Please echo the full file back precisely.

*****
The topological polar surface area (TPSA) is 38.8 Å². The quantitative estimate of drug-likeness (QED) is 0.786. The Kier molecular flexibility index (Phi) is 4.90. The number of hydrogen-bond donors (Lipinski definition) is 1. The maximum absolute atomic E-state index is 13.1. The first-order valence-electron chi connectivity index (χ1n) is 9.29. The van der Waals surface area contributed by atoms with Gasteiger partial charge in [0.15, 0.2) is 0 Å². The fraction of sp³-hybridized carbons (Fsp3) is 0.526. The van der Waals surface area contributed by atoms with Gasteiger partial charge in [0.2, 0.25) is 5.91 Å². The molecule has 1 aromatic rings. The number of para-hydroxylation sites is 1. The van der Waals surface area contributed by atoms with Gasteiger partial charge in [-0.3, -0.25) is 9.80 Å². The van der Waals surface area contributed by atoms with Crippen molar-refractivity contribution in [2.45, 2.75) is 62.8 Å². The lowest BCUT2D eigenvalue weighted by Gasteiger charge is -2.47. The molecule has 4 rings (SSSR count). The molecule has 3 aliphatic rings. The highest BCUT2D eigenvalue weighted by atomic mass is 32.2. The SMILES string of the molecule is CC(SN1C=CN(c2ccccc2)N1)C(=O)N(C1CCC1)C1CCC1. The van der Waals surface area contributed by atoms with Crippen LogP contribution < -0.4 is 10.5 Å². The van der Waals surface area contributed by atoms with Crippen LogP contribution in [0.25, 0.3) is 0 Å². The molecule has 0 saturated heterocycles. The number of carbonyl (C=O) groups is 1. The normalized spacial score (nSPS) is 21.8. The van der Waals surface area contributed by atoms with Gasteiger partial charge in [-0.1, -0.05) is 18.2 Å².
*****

The topological polar surface area (TPSA) is 38.8 Å². The quantitative estimate of drug-likeness (QED) is 0.786. The Kier molecular flexibility index (Phi) is 4.90. The number of hydrogen-bond donors (Lipinski definition) is 1. The maximum absolute atomic E-state index is 13.1. The first-order valence-electron chi connectivity index (χ1n) is 9.29. The van der Waals surface area contributed by atoms with Gasteiger partial charge in [0.15, 0.2) is 0 Å². The fraction of sp³-hybridized carbons (Fsp3) is 0.526. The van der Waals surface area contributed by atoms with Gasteiger partial charge in [0.2, 0.25) is 5.91 Å². The molecule has 1 aromatic rings. The number of para-hydroxylation sites is 1. The van der Waals surface area contributed by atoms with Gasteiger partial charge in [-0.3, -0.25) is 9.80 Å². The van der Waals surface area contributed by atoms with Crippen molar-refractivity contribution in [2.45, 2.75) is 62.8 Å². The lowest BCUT2D eigenvalue weighted by Gasteiger charge is -2.47. The molecule has 4 rings (SSSR count). The molecule has 3 aliphatic rings. The highest BCUT2D eigenvalue weighted by atomic mass is 32.2. The SMILES string of the molecule is CC(SN1C=CN(c2ccccc2)N1)C(=O)N(C1CCC1)C1CCC1. The van der Waals surface area contributed by atoms with Crippen LogP contribution < -0.4 is 10.5 Å². The van der Waals surface area contributed by atoms with Crippen LogP contribution in [0.25, 0.3) is 0 Å². The molecule has 0 saturated heterocycles. The number of carbonyl (C=O) groups is 1. The normalized spacial score (nSPS) is 21.8. The van der Waals surface area contributed by atoms with Gasteiger partial charge in [-0.1, -0.05) is 18.2 Å².